Smaller, faster, smarter. Technological advances have reduced the size of electronic devices whilst endowing them with ever more speed, intelligence, and functionality making them ever more personal and indispensible.
Rare earths play a huge role in almost all electronics and green technologies today, and judging by the unprecedented pace at which the world is embracing smartphones and tablets, our dependence on rare earths is rising exponentially. Such dependence certainly won’t wane until an alternative is discovered.
Of the 17 rare earth elements in the periodic table, Neodymium, Yttrium, Lanthanum, Cerium, Europium, Terbium, Dysprosium, Praseodymium and Gadolinium are most widely used in the electronics industry, in green technologies and in the defense and avionics industries.
It’s a well-known fact that Apple’s iPhones and iPads are almost entirely made in outsourced Chinese facilities and that a considerable amount of rare earth minerals can be found in these popular devices.
China’s monopoly of the rare earths industry and its export quota restrictions have encouraged most big players in the world’s electronics industry to establish manufacturing facilities in China. With low-cost Chinese labor, much of the costs involved in manufacturing iPhones and iPads is attributable to technology costs and the cost of rare earth minerals. The table in Figure 1 lists the export prices of the metals and their oxides. Since China’s domestic prices for these metals and oxides are much lower, it makes perfect sense for Apple to manufacture its smartphones and tablets in China.
One of the most striking features of iPhones and iPads are their colorful displays. Yttrium is used to produce the white and grey phosphors; Europium produces the red phosphors and also acts as an activator for Yttrium phosphors; green phosphors are produced by Terbium. While trivalent Europium produces red phosphors, divalent Europium produces a range of blue colors. Dysprosium, Gadolinium, Lanthanum and Praseodymium are also used to make the color screen.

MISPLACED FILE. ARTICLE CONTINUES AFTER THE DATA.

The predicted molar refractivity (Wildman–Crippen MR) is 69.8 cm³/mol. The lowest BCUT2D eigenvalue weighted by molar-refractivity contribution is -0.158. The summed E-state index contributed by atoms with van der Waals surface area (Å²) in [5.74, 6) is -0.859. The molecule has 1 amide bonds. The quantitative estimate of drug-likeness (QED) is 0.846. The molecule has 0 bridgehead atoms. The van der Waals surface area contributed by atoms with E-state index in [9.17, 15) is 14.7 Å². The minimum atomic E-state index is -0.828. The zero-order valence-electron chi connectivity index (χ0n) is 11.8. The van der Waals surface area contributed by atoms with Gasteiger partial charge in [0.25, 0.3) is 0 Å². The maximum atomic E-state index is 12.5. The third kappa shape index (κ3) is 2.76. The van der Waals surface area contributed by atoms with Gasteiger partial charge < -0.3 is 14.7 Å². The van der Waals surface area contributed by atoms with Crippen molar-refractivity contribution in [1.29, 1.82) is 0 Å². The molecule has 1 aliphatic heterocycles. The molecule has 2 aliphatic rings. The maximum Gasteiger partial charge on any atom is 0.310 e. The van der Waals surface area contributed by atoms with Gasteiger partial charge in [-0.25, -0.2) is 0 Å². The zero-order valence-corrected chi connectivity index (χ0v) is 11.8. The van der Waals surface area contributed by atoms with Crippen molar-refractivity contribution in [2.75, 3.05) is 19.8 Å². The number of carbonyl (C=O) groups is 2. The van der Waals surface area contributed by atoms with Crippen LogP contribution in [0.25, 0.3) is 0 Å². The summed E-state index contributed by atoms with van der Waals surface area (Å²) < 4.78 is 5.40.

The sleek polished look of the new iPhones and iPads is the result of glass polishing using the rare earth oxides of Cerium, Lanthanum and Praseodymium. Neodymium and Dysprosium are used in the circuitry, speakers and vibration unit of these popular devices. Both these rare earths as well as Praseodymium exhibit strong magnetic properties. Praseodymium and Gadolinium can be found in the circuitry and speakers, while Lanthanum could be a component of the batteries that are used in iPhones and iPads. The magnet in the iPad’s Smart Cover is thought to be a Neodymium alloy. Gadolinium oxide could be present in the fast, high-capacity flash memory.
With booming consumerism, high-tech lifestyles, emphasis on green power and the growing number of rare earth applications there could be a huge shortfall of Dysprosium, Neodymium, Terbium, Yttrium and Europium by 2015.